I need to figure out if an LLC half-bridge resonant SMPS is designed (more or less) correctly. I am not an SMPS designer, and neither is the manufacturer, so I'm just reading a bunch of app notes and learning what I can. It's producing ±35 V 400 W from a constant 400 VDC PFC output.
As I understand from my reading:
- The resonant frequency is a property of the LLC transformer network, increasing with load from fp (unloaded resonant frequency) towards f0 (shorted resonant frequency).
- The switching frequency is controlled by the driver IC, and decreases with load to regulate the output by riding up the resonant gain peak, getting closer to resonance and increasing the output as the load increases.
- The switching frequency must never drop below the resonant frequency at any given load, or it will enter capacitive ZCS mode, which is Bad.
Is this all correct?
They've set the switching frequency to always be below f0. They claim this is ok, because Fairchild AN-4151 says you can do above or below resonant operation:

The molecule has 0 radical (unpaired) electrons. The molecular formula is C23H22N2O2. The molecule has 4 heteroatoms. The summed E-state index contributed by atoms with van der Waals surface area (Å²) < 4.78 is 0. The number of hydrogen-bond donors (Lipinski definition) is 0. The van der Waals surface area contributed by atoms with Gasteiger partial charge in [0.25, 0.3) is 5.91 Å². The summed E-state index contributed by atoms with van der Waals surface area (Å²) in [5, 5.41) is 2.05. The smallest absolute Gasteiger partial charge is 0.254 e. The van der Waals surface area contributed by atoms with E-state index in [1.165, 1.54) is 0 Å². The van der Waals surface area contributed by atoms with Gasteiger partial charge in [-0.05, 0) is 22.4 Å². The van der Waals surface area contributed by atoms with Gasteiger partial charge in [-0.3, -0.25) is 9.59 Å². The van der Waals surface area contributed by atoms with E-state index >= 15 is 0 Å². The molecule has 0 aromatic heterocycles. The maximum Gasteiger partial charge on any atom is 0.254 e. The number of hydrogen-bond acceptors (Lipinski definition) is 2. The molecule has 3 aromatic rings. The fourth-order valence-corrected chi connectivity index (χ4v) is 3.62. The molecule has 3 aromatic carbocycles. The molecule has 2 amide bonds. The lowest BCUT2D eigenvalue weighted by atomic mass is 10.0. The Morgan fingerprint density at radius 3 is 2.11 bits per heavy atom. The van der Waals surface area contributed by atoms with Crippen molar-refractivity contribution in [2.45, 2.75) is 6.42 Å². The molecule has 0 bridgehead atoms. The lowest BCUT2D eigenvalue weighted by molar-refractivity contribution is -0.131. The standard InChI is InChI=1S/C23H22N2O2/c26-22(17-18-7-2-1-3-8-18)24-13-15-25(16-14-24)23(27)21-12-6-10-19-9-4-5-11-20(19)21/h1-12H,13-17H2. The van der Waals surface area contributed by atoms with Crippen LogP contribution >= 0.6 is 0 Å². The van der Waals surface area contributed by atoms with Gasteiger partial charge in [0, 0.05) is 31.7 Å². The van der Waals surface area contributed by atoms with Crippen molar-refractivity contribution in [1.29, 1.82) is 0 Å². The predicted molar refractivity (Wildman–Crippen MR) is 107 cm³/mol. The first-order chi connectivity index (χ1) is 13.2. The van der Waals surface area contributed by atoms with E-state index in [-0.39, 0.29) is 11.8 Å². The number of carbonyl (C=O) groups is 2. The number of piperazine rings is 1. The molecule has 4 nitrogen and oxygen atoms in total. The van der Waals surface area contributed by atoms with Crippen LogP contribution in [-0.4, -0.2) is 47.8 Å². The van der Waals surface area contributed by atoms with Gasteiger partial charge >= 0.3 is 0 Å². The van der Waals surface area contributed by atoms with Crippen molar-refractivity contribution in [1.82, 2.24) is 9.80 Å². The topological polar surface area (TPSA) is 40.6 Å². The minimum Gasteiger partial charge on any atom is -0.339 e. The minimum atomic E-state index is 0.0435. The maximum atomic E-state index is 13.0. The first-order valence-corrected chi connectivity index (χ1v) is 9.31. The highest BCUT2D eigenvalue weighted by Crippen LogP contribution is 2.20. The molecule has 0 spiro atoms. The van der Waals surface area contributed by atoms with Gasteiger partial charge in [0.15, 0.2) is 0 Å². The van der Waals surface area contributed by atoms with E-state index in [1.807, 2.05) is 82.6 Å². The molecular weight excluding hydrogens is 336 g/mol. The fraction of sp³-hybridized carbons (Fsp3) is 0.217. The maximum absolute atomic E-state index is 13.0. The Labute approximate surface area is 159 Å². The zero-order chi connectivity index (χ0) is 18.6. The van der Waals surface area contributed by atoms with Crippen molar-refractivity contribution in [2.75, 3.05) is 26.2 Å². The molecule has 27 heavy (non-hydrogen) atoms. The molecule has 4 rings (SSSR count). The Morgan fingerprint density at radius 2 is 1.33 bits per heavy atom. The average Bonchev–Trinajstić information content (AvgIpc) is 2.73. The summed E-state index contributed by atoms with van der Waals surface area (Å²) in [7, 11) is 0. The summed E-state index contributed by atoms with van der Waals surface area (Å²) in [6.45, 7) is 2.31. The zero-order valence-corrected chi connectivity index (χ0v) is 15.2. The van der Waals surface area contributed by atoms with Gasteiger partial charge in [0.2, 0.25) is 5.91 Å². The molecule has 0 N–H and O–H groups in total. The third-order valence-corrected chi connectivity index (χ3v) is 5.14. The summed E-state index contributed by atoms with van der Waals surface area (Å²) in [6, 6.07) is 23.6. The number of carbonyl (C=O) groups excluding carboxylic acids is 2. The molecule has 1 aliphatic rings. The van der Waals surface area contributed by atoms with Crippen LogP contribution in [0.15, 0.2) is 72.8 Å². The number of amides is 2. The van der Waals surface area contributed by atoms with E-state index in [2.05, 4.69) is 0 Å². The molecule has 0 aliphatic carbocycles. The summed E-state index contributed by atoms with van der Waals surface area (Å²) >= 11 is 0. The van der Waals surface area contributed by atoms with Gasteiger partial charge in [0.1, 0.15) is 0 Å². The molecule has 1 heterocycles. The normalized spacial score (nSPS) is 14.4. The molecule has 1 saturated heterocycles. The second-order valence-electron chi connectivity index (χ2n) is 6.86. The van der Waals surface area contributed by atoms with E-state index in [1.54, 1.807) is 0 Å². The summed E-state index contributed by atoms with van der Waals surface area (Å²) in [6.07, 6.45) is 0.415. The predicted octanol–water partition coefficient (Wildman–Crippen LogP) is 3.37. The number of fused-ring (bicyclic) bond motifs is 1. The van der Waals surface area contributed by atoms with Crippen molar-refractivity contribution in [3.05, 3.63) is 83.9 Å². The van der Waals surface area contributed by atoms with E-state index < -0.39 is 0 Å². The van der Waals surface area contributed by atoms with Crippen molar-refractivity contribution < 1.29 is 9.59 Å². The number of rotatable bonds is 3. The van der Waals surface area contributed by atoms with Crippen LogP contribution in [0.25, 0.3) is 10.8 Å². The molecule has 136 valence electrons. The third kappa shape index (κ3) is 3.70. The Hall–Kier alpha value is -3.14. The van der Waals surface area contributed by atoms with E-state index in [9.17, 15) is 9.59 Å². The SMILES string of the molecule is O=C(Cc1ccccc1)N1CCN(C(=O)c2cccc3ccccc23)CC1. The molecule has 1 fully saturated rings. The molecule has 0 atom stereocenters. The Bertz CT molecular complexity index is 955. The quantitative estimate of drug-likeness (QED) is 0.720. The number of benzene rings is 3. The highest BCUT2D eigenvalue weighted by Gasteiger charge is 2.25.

"Below resonance operation is preferred for high output voltage applications, such as Plasma Display Panel (PDP) TV ... above resonant operation ... can show better efficiency for low output voltage applications, such as Liquid Crystal Display (LCD) TV or laptop adapter"
Would 70 V out be considered low or high voltage in this case? I'm guessing high voltage means hundreds of volts, so this is low voltage. So does that mean it would ideally be operating always above f0? Maybe as long as point 3 is met (ZVS mode), it's not too important? This article says:
Most of these converters are operated above resonance so that at light-load conditions the switching frequency is higher than the resonant design points (region 1) [fs > f0]. As load increases, the switching frequency droops. At maximum load, the converter operates slightly below the LlkCr resonant point [fs < f0] in region 2 [but should never enter region 3].